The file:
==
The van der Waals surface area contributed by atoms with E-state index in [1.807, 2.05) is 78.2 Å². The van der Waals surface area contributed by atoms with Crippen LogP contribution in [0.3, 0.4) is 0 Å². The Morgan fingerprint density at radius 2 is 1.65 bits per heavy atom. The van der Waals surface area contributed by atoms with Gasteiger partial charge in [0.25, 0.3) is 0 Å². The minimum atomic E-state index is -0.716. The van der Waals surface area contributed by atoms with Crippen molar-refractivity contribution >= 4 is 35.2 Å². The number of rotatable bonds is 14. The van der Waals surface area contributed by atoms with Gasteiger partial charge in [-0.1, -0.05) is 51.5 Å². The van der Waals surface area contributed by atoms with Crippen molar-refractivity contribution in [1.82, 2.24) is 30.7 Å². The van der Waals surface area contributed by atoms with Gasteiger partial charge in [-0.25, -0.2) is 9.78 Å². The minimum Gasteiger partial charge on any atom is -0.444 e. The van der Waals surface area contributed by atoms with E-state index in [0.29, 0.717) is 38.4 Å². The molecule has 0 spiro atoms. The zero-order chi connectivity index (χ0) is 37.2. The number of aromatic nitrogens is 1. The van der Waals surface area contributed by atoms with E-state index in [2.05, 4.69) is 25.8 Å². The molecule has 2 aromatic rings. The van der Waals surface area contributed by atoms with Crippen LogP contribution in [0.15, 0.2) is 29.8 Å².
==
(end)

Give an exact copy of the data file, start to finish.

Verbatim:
The van der Waals surface area contributed by atoms with E-state index in [1.807, 2.05) is 78.2 Å². The van der Waals surface area contributed by atoms with Crippen LogP contribution in [0.3, 0.4) is 0 Å². The Morgan fingerprint density at radius 2 is 1.65 bits per heavy atom. The van der Waals surface area contributed by atoms with Gasteiger partial charge in [0.25, 0.3) is 0 Å². The minimum atomic E-state index is -0.716. The van der Waals surface area contributed by atoms with Crippen molar-refractivity contribution >= 4 is 35.2 Å². The number of rotatable bonds is 14. The van der Waals surface area contributed by atoms with Gasteiger partial charge in [-0.1, -0.05) is 51.5 Å². The van der Waals surface area contributed by atoms with Crippen molar-refractivity contribution in [1.82, 2.24) is 30.7 Å². The van der Waals surface area contributed by atoms with Gasteiger partial charge in [-0.25, -0.2) is 9.78 Å². The minimum Gasteiger partial charge on any atom is -0.444 e. The van der Waals surface area contributed by atoms with E-state index in [0.29, 0.717) is 38.4 Å². The molecule has 0 spiro atoms. The zero-order chi connectivity index (χ0) is 37.2. The number of aromatic nitrogens is 1. The van der Waals surface area contributed by atoms with E-state index in [2.05, 4.69) is 25.8 Å². The molecule has 2 aromatic rings. The van der Waals surface area contributed by atoms with Crippen LogP contribution in [0.15, 0.2) is 29.8 Å².